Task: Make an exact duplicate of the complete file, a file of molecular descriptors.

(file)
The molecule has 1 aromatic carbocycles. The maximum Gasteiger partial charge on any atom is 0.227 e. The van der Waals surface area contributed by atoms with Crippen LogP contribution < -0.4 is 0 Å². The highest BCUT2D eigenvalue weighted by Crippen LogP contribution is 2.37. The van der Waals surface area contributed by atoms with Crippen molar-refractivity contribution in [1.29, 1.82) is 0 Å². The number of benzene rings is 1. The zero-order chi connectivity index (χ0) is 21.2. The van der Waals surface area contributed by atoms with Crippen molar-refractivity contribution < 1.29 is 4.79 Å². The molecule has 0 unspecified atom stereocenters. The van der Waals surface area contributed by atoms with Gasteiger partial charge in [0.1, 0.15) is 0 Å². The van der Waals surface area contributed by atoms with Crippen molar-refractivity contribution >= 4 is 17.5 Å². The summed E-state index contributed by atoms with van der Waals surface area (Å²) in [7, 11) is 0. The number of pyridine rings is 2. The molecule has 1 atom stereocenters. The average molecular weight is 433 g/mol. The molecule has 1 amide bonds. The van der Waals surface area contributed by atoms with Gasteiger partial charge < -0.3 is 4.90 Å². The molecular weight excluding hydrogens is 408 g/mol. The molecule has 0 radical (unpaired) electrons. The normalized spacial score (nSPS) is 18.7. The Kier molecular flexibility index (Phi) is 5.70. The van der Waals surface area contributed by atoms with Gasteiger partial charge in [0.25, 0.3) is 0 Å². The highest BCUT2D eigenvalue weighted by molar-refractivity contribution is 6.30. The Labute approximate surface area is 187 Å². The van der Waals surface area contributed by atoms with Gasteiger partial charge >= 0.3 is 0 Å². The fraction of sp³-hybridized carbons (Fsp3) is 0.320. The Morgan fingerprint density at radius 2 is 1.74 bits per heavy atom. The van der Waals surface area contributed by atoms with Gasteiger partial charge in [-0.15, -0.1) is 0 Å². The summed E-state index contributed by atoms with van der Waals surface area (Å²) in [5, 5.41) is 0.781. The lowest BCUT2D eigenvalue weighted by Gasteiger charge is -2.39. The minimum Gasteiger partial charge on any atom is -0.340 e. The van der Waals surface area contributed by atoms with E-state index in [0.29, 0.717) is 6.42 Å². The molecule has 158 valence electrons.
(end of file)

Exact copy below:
The molecule has 1 aromatic carbocycles. The maximum Gasteiger partial charge on any atom is 0.227 e. The van der Waals surface area contributed by atoms with Crippen LogP contribution < -0.4 is 0 Å². The highest BCUT2D eigenvalue weighted by Crippen LogP contribution is 2.37. The van der Waals surface area contributed by atoms with Crippen molar-refractivity contribution in [1.29, 1.82) is 0 Å². The number of benzene rings is 1. The zero-order chi connectivity index (χ0) is 21.2. The van der Waals surface area contributed by atoms with Crippen molar-refractivity contribution < 1.29 is 4.79 Å². The molecule has 0 unspecified atom stereocenters. The van der Waals surface area contributed by atoms with Gasteiger partial charge in [0.1, 0.15) is 0 Å². The van der Waals surface area contributed by atoms with Crippen molar-refractivity contribution >= 4 is 17.5 Å². The summed E-state index contributed by atoms with van der Waals surface area (Å²) in [7, 11) is 0. The number of pyridine rings is 2. The molecule has 1 atom stereocenters. The average molecular weight is 433 g/mol. The molecule has 1 amide bonds. The van der Waals surface area contributed by atoms with Gasteiger partial charge < -0.3 is 4.90 Å². The molecular weight excluding hydrogens is 408 g/mol. The molecule has 0 radical (unpaired) electrons. The normalized spacial score (nSPS) is 18.7. The Kier molecular flexibility index (Phi) is 5.70. The van der Waals surface area contributed by atoms with Gasteiger partial charge in [0.25, 0.3) is 0 Å². The highest BCUT2D eigenvalue weighted by molar-refractivity contribution is 6.30. The Labute approximate surface area is 187 Å². The van der Waals surface area contributed by atoms with Gasteiger partial charge >= 0.3 is 0 Å². The fraction of sp³-hybridized carbons (Fsp3) is 0.320. The Morgan fingerprint density at radius 2 is 1.74 bits per heavy atom. The van der Waals surface area contributed by atoms with Gasteiger partial charge in [-0.15, -0.1) is 0 Å². The summed E-state index contributed by atoms with van der Waals surface area (Å²) in [5, 5.41) is 0.781. The lowest BCUT2D eigenvalue weighted by Gasteiger charge is -2.39. The minimum Gasteiger partial charge on any atom is -0.340 e. The van der Waals surface area contributed by atoms with E-state index in [0.29, 0.717) is 6.42 Å². The molecule has 158 valence electrons.